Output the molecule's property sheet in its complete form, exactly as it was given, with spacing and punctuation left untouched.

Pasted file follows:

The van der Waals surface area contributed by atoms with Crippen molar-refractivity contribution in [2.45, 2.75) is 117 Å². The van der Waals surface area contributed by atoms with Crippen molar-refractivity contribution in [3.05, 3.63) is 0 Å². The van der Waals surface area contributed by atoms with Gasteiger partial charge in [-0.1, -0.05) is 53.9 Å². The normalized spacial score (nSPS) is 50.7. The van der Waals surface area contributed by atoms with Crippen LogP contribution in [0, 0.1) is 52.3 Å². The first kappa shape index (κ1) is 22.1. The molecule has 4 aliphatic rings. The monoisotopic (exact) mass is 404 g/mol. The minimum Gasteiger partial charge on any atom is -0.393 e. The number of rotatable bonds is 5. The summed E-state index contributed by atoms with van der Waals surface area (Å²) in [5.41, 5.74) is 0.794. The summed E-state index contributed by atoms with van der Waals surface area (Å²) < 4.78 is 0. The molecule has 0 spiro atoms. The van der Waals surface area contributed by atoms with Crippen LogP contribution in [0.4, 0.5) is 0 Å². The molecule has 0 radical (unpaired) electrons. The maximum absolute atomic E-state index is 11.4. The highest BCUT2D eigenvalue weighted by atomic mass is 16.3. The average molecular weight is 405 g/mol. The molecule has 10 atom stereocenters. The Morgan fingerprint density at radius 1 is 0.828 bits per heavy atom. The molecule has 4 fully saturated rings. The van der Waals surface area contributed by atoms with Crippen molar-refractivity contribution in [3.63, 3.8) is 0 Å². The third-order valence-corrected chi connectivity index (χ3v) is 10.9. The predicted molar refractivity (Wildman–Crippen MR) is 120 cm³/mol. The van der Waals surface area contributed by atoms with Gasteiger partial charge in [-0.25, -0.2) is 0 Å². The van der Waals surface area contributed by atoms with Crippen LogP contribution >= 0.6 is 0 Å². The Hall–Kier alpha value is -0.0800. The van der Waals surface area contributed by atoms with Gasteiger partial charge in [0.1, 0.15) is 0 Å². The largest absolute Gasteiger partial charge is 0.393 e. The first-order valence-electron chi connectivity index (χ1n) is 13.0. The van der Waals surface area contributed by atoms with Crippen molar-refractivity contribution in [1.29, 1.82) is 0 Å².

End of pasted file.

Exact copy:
The van der Waals surface area contributed by atoms with Crippen molar-refractivity contribution in [2.45, 2.75) is 117 Å². The van der Waals surface area contributed by atoms with Crippen molar-refractivity contribution in [3.05, 3.63) is 0 Å². The van der Waals surface area contributed by atoms with Gasteiger partial charge in [-0.1, -0.05) is 53.9 Å². The normalized spacial score (nSPS) is 50.7. The van der Waals surface area contributed by atoms with Crippen LogP contribution in [0, 0.1) is 52.3 Å². The first kappa shape index (κ1) is 22.1. The molecule has 4 aliphatic rings. The monoisotopic (exact) mass is 404 g/mol. The minimum Gasteiger partial charge on any atom is -0.393 e. The number of rotatable bonds is 5. The summed E-state index contributed by atoms with van der Waals surface area (Å²) in [5.41, 5.74) is 0.794. The summed E-state index contributed by atoms with van der Waals surface area (Å²) < 4.78 is 0. The molecule has 0 spiro atoms. The van der Waals surface area contributed by atoms with Crippen LogP contribution in [0.4, 0.5) is 0 Å². The molecule has 0 radical (unpaired) electrons. The maximum absolute atomic E-state index is 11.4. The highest BCUT2D eigenvalue weighted by atomic mass is 16.3. The average molecular weight is 405 g/mol. The molecule has 10 atom stereocenters. The Morgan fingerprint density at radius 1 is 0.828 bits per heavy atom. The molecule has 4 fully saturated rings. The van der Waals surface area contributed by atoms with Crippen molar-refractivity contribution in [3.63, 3.8) is 0 Å². The third-order valence-corrected chi connectivity index (χ3v) is 10.9. The predicted molar refractivity (Wildman–Crippen MR) is 120 cm³/mol. The van der Waals surface area contributed by atoms with Gasteiger partial charge in [-0.25, -0.2) is 0 Å². The van der Waals surface area contributed by atoms with Crippen LogP contribution >= 0.6 is 0 Å². The Hall–Kier alpha value is -0.0800. The van der Waals surface area contributed by atoms with Gasteiger partial charge in [0.1, 0.15) is 0 Å². The largest absolute Gasteiger partial charge is 0.393 e. The first-order valence-electron chi connectivity index (χ1n) is 13.0. The van der Waals surface area contributed by atoms with Crippen molar-refractivity contribution in [1.29, 1.82) is 0 Å².